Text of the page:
Microstegium vimineum (Nepalese browntop, or Japanese stiltgrass)
Microstegium vimineum, or stiltgrass, as it is commonly called, is an annual grass. Seeds germinate in spring and plants grow slowly through the summer months, ultimately reaching 2 to 3½ feet. The leaves are light green, 1 to 3 inches long, and have a distinctive shiny midrib. Stalks of tiny flowers are produced in late summer. Dry fruits are produced soon afterwards, and the plants die, leaving behind 100-1,000 seeds each that can live for years.
At Jug Bay, stiltgrass has become one of our most problematic non-native invasive (NNI) species. Even though this annual grass is small and easily pulled, the spread of it is outpacing our efforts to remove it. Stiltgrass is one of about a dozen species of non-native invasive plants that are diminishing the habitat value of our forests for wildlife.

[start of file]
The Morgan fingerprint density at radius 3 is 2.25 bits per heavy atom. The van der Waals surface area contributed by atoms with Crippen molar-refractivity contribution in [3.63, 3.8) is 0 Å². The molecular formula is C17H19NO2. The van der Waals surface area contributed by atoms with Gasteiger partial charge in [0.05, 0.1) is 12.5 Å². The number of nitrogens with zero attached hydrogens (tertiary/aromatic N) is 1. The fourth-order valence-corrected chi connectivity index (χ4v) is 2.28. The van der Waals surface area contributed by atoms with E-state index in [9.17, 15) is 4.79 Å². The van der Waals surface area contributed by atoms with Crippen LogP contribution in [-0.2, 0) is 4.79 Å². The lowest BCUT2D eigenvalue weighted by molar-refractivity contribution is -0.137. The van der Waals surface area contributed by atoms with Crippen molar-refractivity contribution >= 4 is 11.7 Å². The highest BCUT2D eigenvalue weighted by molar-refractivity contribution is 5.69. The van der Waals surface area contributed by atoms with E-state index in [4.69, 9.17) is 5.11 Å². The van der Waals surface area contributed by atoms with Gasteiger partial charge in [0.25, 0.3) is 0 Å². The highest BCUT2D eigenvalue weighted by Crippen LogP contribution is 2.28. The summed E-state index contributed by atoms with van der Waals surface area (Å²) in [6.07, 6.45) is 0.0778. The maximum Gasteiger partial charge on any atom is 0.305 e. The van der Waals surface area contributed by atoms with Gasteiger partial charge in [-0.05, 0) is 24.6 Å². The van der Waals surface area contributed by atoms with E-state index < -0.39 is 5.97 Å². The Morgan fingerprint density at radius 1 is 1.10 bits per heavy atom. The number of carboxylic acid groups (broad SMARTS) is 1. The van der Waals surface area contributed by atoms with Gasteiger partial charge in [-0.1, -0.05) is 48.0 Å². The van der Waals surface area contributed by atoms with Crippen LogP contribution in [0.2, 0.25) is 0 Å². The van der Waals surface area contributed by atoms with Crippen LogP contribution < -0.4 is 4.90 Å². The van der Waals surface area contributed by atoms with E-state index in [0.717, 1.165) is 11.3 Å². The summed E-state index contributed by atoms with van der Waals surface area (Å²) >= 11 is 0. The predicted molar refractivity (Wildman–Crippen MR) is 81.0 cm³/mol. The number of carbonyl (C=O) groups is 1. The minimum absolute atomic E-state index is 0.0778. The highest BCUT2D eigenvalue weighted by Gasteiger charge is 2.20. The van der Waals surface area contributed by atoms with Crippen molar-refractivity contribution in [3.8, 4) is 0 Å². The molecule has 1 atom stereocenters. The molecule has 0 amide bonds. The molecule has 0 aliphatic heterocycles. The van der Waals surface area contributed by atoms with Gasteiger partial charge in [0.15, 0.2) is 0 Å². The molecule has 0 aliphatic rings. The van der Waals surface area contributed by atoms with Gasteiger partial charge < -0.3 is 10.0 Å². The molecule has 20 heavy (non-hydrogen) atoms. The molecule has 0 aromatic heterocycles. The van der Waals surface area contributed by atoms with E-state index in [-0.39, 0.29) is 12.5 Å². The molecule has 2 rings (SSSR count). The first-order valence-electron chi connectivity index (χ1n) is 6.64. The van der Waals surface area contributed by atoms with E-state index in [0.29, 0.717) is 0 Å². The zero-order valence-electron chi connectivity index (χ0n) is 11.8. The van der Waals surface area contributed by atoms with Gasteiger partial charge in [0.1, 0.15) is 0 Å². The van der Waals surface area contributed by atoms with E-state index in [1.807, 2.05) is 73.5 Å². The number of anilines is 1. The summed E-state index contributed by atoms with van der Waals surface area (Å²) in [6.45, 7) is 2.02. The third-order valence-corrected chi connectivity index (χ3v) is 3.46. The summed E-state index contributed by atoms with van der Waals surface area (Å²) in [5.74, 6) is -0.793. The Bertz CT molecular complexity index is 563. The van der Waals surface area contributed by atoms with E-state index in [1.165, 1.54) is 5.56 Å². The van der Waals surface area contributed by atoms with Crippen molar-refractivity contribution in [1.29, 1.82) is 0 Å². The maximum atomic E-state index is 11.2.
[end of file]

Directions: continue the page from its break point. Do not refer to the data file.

Stiltgrass spreads to form extensive patches. It changes the chemistry of the soil and reduces the germination of some tree species. The only positive observation we have made is that box turtles and snakes can seek shelter in the low growing patches of it.
How You Can Help:
Reduce the spread! If you own land, check for this plant in your yard and woods. Stiltgrass plants are shallow-rooted and are pulled by hand very easily. Bagging and disposing of plants reduces the spread of this NNI. Also, here at Jug Bay, volunteers can be of great assistance in late summer/early fall just before plants are producing seeds. Check our volunteer calendar for removal days or contact the Volunteer Coordinator if you would like to adopt your own plot for removal.
We've produced an identification sheet for our many volunteers who have helped remove this plant over the past few years.
For full species information visit the Plant Conservation Alliance's LEAST WANTED page.